Easy to access, Wings of Ebony earns its place on this list providing a subtle, yet magical commentary for younger readers on how systemic racism and colonisation hurt all of us.
The Girl from Everywhere, by Heidi Heilig
Some books like Caraval make you feel like you’ve just jumped into a story you wouldn’t mind experiencing for yourself.
In The Girl from Everywhere, Nix and her father have been sailing aboard his ship for some time now. They sail from place to place, through myth and story, and even time. As long as her father has a map, he can sail to any time, place or story.
But her father’s quest to find the one map that will take him back to Honolulu and his lost love, Nix’s mother, could erase Nix from existence.
Pirates, ships, treasure, dashing thieves, random pastries and pocket-sized dragons all blend into this wonderful tale of love, loss and hope.
Dorothy Must Die, by Danielle Paige
Like Wicked before it, Dorothy Must Die offers a different spin on the land of Oz. Meet Amy Gumm, the other girl from Kansas.
When Amy arrives in Oz, the yellow brick road is crumbling, winged monkeys can be executed for any rebellious acts and good witches can’t be trusted. And all because Dorothy went power-mad and seized the throne of Oz for herself.
Recruited to the Revolutionary Order of the Wicked, Amy has a new mission: Dorothy must die.
Books like Caraval often put an alternative spin on already famous tales, and Dorothy Must Die is no exception. But the alternative spin can work and it works well here.
Amy is very unlike Dorothy. She lives in a trailer with a drug-addict for a mother, an absent father, and no realistic hope for the future. You can’t help but root for her.
Yesterday is History, by Kosoko Jackson
Time travel is always fun to play with for books like Caraval. In Yesterday is History, we are introduced to Andre Cobb, a boy who’s just received a liver transplant and is ready for his life to start. Then one night he passes out and wakes up in 1969, where he meets the magnetically attractive, Michael.
But then he’s yanked back to present-day Boston where he meets Blake and his family who explain that Michael’s new liver came from Blake’s younger brother and has the side effect of gifting Andre with the ability to travel through time.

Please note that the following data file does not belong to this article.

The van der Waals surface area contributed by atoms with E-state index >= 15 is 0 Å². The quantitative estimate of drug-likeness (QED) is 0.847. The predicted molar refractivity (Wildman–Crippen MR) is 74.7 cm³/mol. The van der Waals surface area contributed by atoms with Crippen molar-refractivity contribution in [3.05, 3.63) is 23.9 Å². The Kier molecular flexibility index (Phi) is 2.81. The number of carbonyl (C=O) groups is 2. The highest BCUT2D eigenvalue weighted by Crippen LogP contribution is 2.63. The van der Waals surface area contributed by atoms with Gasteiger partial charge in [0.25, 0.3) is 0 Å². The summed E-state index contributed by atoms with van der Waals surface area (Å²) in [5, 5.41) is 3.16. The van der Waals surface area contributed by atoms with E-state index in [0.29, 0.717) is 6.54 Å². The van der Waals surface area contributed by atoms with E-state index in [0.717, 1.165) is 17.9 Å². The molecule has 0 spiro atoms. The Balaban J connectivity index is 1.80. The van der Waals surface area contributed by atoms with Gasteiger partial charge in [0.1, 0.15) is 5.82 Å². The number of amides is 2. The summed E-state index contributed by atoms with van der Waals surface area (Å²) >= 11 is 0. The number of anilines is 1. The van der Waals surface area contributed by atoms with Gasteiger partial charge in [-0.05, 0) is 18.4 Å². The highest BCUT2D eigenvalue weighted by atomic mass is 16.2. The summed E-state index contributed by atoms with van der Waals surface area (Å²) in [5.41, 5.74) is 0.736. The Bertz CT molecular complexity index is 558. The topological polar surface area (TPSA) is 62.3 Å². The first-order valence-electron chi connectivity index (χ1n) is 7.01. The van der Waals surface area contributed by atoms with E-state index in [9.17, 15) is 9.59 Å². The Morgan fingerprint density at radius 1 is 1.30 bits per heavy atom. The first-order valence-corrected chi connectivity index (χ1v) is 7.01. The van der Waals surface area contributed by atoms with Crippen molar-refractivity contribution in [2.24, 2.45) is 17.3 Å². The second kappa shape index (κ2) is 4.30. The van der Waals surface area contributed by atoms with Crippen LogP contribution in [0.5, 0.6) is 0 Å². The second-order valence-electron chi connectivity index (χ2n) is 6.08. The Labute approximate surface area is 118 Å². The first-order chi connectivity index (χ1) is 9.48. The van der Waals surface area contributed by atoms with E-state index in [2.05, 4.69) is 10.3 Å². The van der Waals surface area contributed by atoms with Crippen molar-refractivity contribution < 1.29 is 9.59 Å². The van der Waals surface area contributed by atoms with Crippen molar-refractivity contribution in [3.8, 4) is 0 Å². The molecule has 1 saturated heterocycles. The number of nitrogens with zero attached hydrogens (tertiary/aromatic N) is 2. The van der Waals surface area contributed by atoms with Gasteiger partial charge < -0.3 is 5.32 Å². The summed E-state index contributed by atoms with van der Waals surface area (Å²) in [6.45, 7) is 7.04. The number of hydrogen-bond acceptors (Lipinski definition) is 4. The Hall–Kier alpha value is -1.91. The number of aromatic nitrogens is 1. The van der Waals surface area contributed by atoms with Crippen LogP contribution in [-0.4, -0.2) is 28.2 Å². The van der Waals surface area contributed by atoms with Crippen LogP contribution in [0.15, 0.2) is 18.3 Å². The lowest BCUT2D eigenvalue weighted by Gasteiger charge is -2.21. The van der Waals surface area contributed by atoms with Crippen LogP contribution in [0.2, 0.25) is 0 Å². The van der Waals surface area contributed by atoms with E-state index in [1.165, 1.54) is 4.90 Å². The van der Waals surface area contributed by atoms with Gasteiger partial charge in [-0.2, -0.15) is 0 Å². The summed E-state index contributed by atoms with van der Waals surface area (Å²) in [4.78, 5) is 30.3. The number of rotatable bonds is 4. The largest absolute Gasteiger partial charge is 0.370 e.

As Andre jumps back and forth between past and present, his attraction to both Blake and Michael grows.
Told from the perspective of a queer African American boy, Yesterday is History gives younger readers a complex and rich story as Andre struggles to find his place in the world.
Meet Cute Diary, by Emery Lee
Noah Ramirez’s popular blog, the Meet Cute Diary has accidentally become a beacon of hope for every transgender person wishing for romantic happy-ever-afters. The only problem is, Noah’s made all the stories up! He’s been using the blog to express his own wish for a happy-ever-after, and when a troll exposes the blog as fiction, Noah’s world begins to fall apart.
Wanting to convince everyone that the stories are true, Noah convinces Drew to fake-date him to save the blog. But as in life, things don’t go according to plan and Noah soon realises there is a lot of difference between making up dating stories on a blog and dating in real life.
This sweet YA story reflects many romantic themes in books like Caraval but from a trans boy’s perspective. Storytelling is all about trying to empathise with different people and Meet Cute Diary makes a valiant effort at opening the eyes of heteronormative readers.
Books like Caraval are often seen as wishy-washy fantasy teen dreams. Hopefully, some of the titles above will convince you that there is more out there than you first think.
Are you searching for books similiar to Caraval? Have any suggestions that didn’t make the list? Let us know in the comments!